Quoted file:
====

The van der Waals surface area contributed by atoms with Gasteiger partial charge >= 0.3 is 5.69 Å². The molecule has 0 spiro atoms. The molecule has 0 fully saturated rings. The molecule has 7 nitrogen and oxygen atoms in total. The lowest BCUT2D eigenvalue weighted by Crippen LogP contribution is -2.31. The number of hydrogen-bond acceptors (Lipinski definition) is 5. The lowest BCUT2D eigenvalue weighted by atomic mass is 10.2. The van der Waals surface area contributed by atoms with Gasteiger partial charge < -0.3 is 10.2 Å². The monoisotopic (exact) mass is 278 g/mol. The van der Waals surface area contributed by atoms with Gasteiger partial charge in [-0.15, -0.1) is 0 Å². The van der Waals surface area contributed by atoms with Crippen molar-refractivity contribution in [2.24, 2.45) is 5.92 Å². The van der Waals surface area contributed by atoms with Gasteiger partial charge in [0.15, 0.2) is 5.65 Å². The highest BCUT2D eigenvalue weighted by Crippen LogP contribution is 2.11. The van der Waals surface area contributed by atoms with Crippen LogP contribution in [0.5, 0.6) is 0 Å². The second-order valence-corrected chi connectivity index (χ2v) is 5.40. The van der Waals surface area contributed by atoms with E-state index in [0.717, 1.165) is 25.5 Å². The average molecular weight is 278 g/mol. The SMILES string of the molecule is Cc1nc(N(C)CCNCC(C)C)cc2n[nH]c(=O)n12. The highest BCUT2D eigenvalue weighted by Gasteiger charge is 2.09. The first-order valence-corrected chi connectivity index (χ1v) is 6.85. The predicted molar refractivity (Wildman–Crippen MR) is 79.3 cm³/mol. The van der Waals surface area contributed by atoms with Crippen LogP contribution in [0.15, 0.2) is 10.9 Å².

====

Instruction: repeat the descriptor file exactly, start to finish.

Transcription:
The van der Waals surface area contributed by atoms with Gasteiger partial charge >= 0.3 is 5.69 Å². The molecule has 0 spiro atoms. The molecule has 0 fully saturated rings. The molecule has 7 nitrogen and oxygen atoms in total. The lowest BCUT2D eigenvalue weighted by Crippen LogP contribution is -2.31. The number of hydrogen-bond acceptors (Lipinski definition) is 5. The lowest BCUT2D eigenvalue weighted by atomic mass is 10.2. The van der Waals surface area contributed by atoms with Gasteiger partial charge < -0.3 is 10.2 Å². The monoisotopic (exact) mass is 278 g/mol. The van der Waals surface area contributed by atoms with Gasteiger partial charge in [-0.15, -0.1) is 0 Å². The van der Waals surface area contributed by atoms with Crippen molar-refractivity contribution in [2.24, 2.45) is 5.92 Å². The van der Waals surface area contributed by atoms with Gasteiger partial charge in [0.15, 0.2) is 5.65 Å². The highest BCUT2D eigenvalue weighted by Crippen LogP contribution is 2.11. The van der Waals surface area contributed by atoms with Crippen LogP contribution in [0.5, 0.6) is 0 Å². The second-order valence-corrected chi connectivity index (χ2v) is 5.40. The van der Waals surface area contributed by atoms with E-state index in [0.717, 1.165) is 25.5 Å². The average molecular weight is 278 g/mol. The SMILES string of the molecule is Cc1nc(N(C)CCNCC(C)C)cc2n[nH]c(=O)n12. The highest BCUT2D eigenvalue weighted by Gasteiger charge is 2.09. The first-order valence-corrected chi connectivity index (χ1v) is 6.85. The predicted molar refractivity (Wildman–Crippen MR) is 79.3 cm³/mol. The van der Waals surface area contributed by atoms with Crippen LogP contribution in [0.15, 0.2) is 10.9 Å².